It’s a tough time right now for everyone. But for those dealing with loss, it’s even harder since they can’t give their loved ones a proper send-off.
“I lost the love of my life of 30 years because of this virus and he’s gone now,” said Maria Santiago, the wife of Nelson Reyes.
For every Western New Yorker who dies from COVID-19, they leave behind a devastated family.
“I wanted to be by his side so I can pray with him, tell him how much I love him, how much he’s done for me as my stepfather, it just hurts, that feels like a closure we’ll never have,” said Anna Marie Coleman, Nelson Reyes’ stepdaughter.
Nelson Reyes, 57, of Buffalo started feeling unwell in late March and then things quickly took a turn for the worse.
“We rushed him to the emergency room at Kenmore Mercy and they immediately took him to the ICU because he stopped breathing and they called my mom that night and they told my mom they had to put him on a ventilator,” Coleman said.
After being diagnosed with COVID-19, Reyes passed away in April. His loved ones are still in shock over the loss and even more hurt over not having a proper funeral for him.
“We come from a really big family and his family is in Puerto Rico, they’re poor and they don’t have money to come down here and also with the pandemic going on no one would have been able to come,” Coleman said.
Lynne Shine, a local mental health counselor, recommends finding other ways to grieve and remember your loved ones. You can set up Zoom meetings with family and friends to talk about your loved ones or even have socially distant drive-by processions.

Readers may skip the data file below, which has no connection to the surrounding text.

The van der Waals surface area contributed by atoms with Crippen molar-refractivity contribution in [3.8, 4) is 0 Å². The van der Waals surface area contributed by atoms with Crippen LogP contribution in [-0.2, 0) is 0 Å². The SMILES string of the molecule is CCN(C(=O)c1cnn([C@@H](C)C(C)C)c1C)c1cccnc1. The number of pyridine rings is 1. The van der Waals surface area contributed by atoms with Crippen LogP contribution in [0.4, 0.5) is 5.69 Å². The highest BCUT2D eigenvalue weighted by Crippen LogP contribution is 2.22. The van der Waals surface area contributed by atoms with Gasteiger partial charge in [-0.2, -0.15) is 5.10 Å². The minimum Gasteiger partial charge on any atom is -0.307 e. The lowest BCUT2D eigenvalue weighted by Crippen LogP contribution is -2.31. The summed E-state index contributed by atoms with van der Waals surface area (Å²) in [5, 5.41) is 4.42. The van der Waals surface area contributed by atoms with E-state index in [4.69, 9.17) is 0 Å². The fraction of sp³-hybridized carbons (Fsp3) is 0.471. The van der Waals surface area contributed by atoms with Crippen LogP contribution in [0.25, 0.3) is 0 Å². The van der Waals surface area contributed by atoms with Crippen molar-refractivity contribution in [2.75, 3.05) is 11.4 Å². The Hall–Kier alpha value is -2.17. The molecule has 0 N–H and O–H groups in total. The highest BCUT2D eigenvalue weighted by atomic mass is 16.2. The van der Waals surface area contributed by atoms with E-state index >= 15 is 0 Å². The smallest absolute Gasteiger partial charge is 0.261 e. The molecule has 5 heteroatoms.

“Sharing song lyrics or stories or pictures, that’s really important because someone needs to be able to remember their loved ones and hear how other people felt about their loved ones because the mourning time and grieving time are so very important,” she said.
The family plans to have a memorial for Reyes when the pandemic is over. They plead for people to continue to practice social distancing and take all precautions.
“We see too many people complaining way too much and they’re going to the stores, they’re not having any masks on, they’re not washing their hands properly, this is real and people are taking it as a joke,” said Ariana Coleman, Nelson Reyes’ granddaughter.
“I don’t think I’m ever to go to be the same again, I really don’t,” Santiago said.